Vlad Disney does Tsar Saltan

Rimsky Korsakov’s The Tale of Tsar Saltan doesn’t get a lot of performances outside Russia and there’s only one video recording in the catalogue.  It was recorded in 2015 at the Mariinsky Theatre in St. Petersburg in 2015 and is now available as a dual format DVD/Blu-ray package.  It’s a curious work.  It’s based on a Russian folk tale based poem by Pushkin turned into an opera libretto in a prologue and four acts by Vladimir Belsky.  It’s quite odd in that much of it is in a simple strophic form similar to the “wedding song” that Mandryka sings in Strauss’ Arabella.  I have no idea if this is typical of Slavic folk song but it’s a bit repetitive especially when coupled to Rimsky-Korsakov’s colourful but not especially interesting music.  The music is actually rather better in the orchestral interludes, notably the famous Flight of the Bumblebee and some of the choruses which are grand in the Russian manner.


The production is directed by Alexander Petrov but it’s most remarkable for the sets and costumes by Vladimir Firer based on illustrations by Ivan Bilibin.  It’s sort of like Diaghilev’s Russian Ballet on steroids crossed with Disney Princess.  This effect is reinforced by the way the orchestral passages that introduce each act are treated on the video.  There’s a child’s marionette theatre showing a silent cartoon version of the act to come interspersed with video of the orchestra.  I don’t think that this was projected in the theatre but who knows?  In any event, on video, it serves to reinforce the cartoonish elements of the production.  It’s also fair to say that the acting is old fashioned and stagey, which may be deliberate or may be the Mariinsky house style as this is, basically, an ensemble production.  Some people will no doubt see it as a wonderful return to traditional Russian production values, others will likely think WTF!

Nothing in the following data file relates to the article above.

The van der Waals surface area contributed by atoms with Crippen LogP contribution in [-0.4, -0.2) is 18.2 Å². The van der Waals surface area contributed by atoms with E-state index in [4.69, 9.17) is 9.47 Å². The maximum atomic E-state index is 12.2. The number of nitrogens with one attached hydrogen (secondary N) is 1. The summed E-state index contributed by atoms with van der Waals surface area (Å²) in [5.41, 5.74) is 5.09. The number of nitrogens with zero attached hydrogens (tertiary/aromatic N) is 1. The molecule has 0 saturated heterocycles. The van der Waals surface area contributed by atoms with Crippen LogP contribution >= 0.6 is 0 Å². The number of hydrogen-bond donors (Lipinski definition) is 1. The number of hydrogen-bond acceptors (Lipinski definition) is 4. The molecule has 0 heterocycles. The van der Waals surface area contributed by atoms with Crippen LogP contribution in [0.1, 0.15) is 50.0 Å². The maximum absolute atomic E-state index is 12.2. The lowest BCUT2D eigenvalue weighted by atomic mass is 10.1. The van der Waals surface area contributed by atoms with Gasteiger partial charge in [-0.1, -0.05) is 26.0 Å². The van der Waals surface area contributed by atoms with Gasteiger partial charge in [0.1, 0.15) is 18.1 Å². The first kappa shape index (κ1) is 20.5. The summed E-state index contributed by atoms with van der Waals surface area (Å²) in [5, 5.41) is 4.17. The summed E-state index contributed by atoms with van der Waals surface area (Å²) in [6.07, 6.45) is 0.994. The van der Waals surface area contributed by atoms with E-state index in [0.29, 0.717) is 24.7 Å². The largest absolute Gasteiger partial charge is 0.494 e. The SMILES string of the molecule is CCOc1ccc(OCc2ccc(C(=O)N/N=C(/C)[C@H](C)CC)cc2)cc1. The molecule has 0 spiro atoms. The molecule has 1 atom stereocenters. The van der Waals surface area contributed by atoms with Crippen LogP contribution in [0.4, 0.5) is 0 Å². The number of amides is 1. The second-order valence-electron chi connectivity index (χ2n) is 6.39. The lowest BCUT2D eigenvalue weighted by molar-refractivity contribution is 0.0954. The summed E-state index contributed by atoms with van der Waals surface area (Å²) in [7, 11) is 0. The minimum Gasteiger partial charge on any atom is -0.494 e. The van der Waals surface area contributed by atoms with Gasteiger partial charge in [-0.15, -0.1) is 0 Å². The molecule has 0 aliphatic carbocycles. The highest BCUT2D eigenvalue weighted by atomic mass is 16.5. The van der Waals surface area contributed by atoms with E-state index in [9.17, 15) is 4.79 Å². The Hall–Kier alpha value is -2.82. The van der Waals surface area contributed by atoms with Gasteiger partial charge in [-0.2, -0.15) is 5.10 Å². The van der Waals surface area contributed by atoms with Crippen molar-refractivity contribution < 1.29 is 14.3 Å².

The singing is pretty decent.  Edward Tsanga as the Tsar, Irina Churilova as the Tsaritsa and Mikhail Vekhua as their son Prince Guidon all sing quite nicely and idiomatically and there is a particular fine performance from Albina Shagimuratova as the Swan Princess.  Some of the rest is a bit provincial and overly broadly comic.  There are lots of dance elements and proper dancers are used as one might expect in a Russian house.  No expense spared on extras either and the large chorus can produce a full throated sound when needed.  Valery Gergiev conducts the house orchestra and one senses that both are very much at home in this music.


Video direction is by Anna Matison and it’s almost as old fashioned as the production.  There are lots of close ups which really don’t help here and not nearly enough of the weirdly interesting sets and scenery.


Technically this is a bit odd.  It’s a dual format DVD/Blu-ray release and I watched the Blu-ray.  The picture is 1080i but it doesn’t really look like it was recorded in true HD.  It’s surprisingly soft focus at times, almost as if it was mastered from 35mm film stock.  Certainly I’ve seen 720p TV broadcasts that were crisper.  Similarly the soundtrack is only available as LPCM stereo and it’s pretty decent but not as good as one expects on Blu-ray.  There’s no surround mix.  I suspect that this was not recorded in HD and was upsampled for the Blu-ray but who knows?  There are no extras on the disk and the booklet is a bit terse too with a synopsis and a bio of Gergiev, all in excruciatingly small print, but no track listing.  Subtitle options are English, Russian, French, German, Spanish and Chinese.


So, a bit of an oddity in many ways but there’s no competition so if one wants to see Tsar Saltan this is the only option.



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